For most of its existence, the Tower lay buried and protected from weathering beneath a thick cover of sedimentary rock layers. Uplift, both local (the Black Hills/Bear Lodge mts.) and regional (the entire Rocky Mountain area) and the resulting increase in the rate of erosion, exposed the Tower at the surface. Since that time, the Tower itself has been a victim of weathering and erosion.
About the time the rocks of the Tower cooled, the Rocky Mountains had already formed. They formed during a mountain building event called the Laramide Orogeny. It created the various large mountain ranges in the area that we are familiar with today. These ranges include the Bighorn and Wind River Mountains, the Colorado Front Range and Utah’s Uinta Mountains. The Laramide Orogeny also created the local Black Hills and Bear Lodge Mountains. The Powder River Basin that lies to the west between Devils Tower and the Bighorn Mountains was dropped down to form a lower lying area. Click here to see a map of these features.
The uplift of the Black Hills and Bear Lodge Mountains area raised the rock layers, including the Tower, to a higher elevation. Erosion began to take place, wearing away the sedimentary layers over the crests of the mountains. The debris was dumped into the adjacent basins such as the Powder River Basin and the Badlands area of the Great Plains to the east. However, the area was still much closer to sea level than it is today.
About five million years ago, the mountains and basins of the Rocky Mountain region began to rise upward. This uplift carried the region to its present altitude of about 5000 to 6000 feet above sea level. The increase in elevation also increased the gradient of rivers in the area. As a result, the Belle Fourche River which flows through the monument, began to flow faster. It cut down into the sedimentary layers beneath its bed, exposing the older rocks as well as the Tower.
As the Belle Fourche River cut down into the soft sedimentary rocks, the harder rocks of the upper part of the Tower were exposed first. Initially, the Tower would have appeared rather short and stubby.
It may have been similar in appearance to the present-day Missouri Buttes that lie about four miles west of the Tower.
However, the Tower lies nearer the Belle Fourche River than the nearby buttes. Further downcutting by the river exposed the lower part of the Tower and made it appear more or less the way we see it today.
The upper part of the Tower was exposed to the elements for a longer period of time. The weathering caused the upper portion be more cracked than the lower part of the Tower. The more rugged appearance of the upper third of the Tower may also be due to how it cooled. The upper part lay at a shallower depth and cooled more rapidly than the lower part of the Tower.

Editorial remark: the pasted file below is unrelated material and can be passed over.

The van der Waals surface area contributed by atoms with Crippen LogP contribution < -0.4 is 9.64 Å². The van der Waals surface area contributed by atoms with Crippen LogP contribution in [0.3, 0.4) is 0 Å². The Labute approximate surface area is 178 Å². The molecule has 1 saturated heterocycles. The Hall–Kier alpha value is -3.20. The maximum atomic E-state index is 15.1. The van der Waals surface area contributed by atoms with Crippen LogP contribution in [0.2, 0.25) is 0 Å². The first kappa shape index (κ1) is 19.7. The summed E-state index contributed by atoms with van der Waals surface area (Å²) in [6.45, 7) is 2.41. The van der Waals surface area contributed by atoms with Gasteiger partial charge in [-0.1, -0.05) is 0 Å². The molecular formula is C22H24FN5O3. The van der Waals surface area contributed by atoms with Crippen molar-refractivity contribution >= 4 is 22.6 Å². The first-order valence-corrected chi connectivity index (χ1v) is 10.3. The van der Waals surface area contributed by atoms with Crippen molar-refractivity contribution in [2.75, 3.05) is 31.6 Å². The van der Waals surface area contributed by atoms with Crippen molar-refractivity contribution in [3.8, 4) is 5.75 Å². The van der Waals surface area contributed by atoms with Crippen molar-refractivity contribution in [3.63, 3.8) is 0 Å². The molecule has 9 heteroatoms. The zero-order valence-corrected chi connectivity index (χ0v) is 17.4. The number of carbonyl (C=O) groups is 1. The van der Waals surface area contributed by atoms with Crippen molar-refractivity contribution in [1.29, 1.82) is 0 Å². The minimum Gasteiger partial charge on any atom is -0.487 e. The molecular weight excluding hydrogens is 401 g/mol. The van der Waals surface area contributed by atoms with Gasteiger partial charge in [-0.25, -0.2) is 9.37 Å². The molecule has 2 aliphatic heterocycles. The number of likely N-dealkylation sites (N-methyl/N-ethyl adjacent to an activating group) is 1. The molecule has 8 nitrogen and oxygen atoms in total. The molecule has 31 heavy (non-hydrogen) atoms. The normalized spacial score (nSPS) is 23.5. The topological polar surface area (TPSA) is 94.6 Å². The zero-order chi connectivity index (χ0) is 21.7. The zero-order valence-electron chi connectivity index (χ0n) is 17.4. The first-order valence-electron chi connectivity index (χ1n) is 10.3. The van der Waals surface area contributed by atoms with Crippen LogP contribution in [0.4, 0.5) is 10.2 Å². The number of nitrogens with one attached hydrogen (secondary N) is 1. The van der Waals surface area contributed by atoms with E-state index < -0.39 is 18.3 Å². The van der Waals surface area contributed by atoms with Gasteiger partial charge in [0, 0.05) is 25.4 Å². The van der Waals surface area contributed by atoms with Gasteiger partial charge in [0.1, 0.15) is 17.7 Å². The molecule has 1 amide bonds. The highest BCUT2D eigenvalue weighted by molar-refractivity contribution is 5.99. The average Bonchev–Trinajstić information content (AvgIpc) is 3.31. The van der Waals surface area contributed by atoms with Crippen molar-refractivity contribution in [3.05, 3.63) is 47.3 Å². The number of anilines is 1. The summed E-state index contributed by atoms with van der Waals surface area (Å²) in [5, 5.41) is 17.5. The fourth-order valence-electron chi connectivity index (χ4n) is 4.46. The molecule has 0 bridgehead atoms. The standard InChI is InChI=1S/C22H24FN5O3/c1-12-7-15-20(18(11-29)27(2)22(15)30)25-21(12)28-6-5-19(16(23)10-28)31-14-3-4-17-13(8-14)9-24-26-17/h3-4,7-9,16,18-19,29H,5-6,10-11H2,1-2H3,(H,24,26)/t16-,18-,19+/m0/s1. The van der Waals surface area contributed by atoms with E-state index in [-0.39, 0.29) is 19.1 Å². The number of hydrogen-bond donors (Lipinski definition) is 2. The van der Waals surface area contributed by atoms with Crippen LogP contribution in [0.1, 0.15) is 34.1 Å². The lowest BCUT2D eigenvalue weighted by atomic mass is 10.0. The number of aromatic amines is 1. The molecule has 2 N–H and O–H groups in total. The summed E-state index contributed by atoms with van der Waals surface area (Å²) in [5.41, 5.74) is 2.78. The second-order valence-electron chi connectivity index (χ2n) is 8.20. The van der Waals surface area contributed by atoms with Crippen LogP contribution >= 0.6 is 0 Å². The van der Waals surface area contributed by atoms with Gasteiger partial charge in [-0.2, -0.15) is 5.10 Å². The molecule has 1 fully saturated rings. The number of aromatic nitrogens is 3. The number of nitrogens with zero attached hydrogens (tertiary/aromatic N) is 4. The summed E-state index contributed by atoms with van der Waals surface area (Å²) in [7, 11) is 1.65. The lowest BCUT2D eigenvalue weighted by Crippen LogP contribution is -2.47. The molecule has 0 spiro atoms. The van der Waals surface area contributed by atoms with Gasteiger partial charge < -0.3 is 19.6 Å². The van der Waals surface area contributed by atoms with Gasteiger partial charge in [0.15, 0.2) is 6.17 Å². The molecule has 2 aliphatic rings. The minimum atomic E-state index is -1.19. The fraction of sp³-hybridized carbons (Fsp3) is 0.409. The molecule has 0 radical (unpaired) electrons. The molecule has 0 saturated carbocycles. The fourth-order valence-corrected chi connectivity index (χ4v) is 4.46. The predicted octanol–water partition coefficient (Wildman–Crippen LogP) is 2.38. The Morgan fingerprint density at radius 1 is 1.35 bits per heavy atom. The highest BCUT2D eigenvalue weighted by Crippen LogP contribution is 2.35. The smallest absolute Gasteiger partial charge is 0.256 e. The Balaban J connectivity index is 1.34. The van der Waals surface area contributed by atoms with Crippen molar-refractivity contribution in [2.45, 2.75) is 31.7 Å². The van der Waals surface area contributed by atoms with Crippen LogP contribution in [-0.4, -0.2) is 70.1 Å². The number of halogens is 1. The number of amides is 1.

The rocks of the Tower are very hard compared to the surrounding sedimentary rocks, but they are not completely resistant to erosion. The cracks and columnar joints are the Tower’s weak spots. During the winter months, water from rain and snowmelt enters the cracks between the columns. When the temperatures fall below freezing, the resulting ice expands and pries the columns apart, enlarging the cracks.
Other agents of erosion include the lichens, trees and other plants that grow on the Tower. These plants attack the rocks of the Tower, both chemically and a physically. Organic acids secreted by the plants dissolve the rock chemically. The roots of the plants wedge themselves into the cracks in the rock and, as the plant grows and the roots enlarge, they slowly pry the cracks apart.
Eventually, the columns become so weak that they fall forming the massive talus pile of broken columns at the base of the Tower.
However, no columns have fallen off the Tower in over 100 years! So this is a very slow process.
The Belle Fourche River was the major cause of erosion of the sedimentary rocks around the Tower. But the river sometimes deposits sediment as well.
The river is a meandering river which, when seen from above, consists of a series of horseshoe-shaped meander bends.
The river erodes sediment on the outer curve of the meander bends—the cut bank side. It deposits loose sediments (sand and gravel) as point bars on the inside curve of the meander bends. Click here to see the cut bank and point bar areas of a meander bend.
In the 1930’s, cement tetrahedrons were installed along the cut bank side of a meander to reinforce the river channel. They were also designed to prevent the river from eroding its banks so that the river channel would always remain in the same location. Do you think this worked?
Notice how the tetrahedrons start on the stream terrace, then tumble over the bank and into the river? The tetrahedrons tumble into the river when the river washes away the ground from beneath them. The tetrahedrons may even increase erosion by causing turbulence in the flowing stream.
Sometimes the gravel and sand carried by the stream builds up along the banks of the Belle Fourche River faster than it can be removed by the stream. These wide flat areas underlain by sand and gravel are called stream terraces. They mark the location of older river floodplains. One of these terraces hosts the monument’s prairie dog town. The prairie dogs prefer the terrace gravels because they are easier to dig in than the harder, older sedimentary rocks. The river sometimes cuts down through these terraces, giving the land around the river a step-like appearance.
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